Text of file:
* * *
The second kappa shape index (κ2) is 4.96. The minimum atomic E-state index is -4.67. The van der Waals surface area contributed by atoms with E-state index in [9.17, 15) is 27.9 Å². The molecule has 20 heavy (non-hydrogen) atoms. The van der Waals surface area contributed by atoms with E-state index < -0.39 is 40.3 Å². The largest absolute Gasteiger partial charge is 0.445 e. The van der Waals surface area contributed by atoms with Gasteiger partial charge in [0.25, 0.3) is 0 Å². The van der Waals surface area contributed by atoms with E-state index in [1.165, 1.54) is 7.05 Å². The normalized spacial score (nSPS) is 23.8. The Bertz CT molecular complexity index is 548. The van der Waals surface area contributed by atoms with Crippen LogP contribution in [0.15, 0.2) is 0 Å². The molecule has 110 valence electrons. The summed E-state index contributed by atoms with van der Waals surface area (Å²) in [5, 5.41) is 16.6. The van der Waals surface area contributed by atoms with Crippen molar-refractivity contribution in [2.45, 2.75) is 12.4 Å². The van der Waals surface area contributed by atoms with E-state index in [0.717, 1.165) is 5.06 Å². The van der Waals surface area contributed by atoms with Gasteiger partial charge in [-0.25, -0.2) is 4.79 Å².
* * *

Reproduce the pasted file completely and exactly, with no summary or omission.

The second kappa shape index (κ2) is 4.96. The minimum atomic E-state index is -4.67. The van der Waals surface area contributed by atoms with E-state index in [9.17, 15) is 27.9 Å². The molecule has 20 heavy (non-hydrogen) atoms. The van der Waals surface area contributed by atoms with E-state index < -0.39 is 40.3 Å². The largest absolute Gasteiger partial charge is 0.445 e. The van der Waals surface area contributed by atoms with Gasteiger partial charge in [0.25, 0.3) is 0 Å². The van der Waals surface area contributed by atoms with E-state index in [1.165, 1.54) is 7.05 Å². The normalized spacial score (nSPS) is 23.8. The Bertz CT molecular complexity index is 548. The van der Waals surface area contributed by atoms with Crippen LogP contribution in [0.15, 0.2) is 0 Å². The molecule has 110 valence electrons. The summed E-state index contributed by atoms with van der Waals surface area (Å²) in [5, 5.41) is 16.6. The van der Waals surface area contributed by atoms with Crippen molar-refractivity contribution in [2.45, 2.75) is 12.4 Å². The van der Waals surface area contributed by atoms with E-state index in [0.717, 1.165) is 5.06 Å². The van der Waals surface area contributed by atoms with Gasteiger partial charge in [-0.25, -0.2) is 4.79 Å².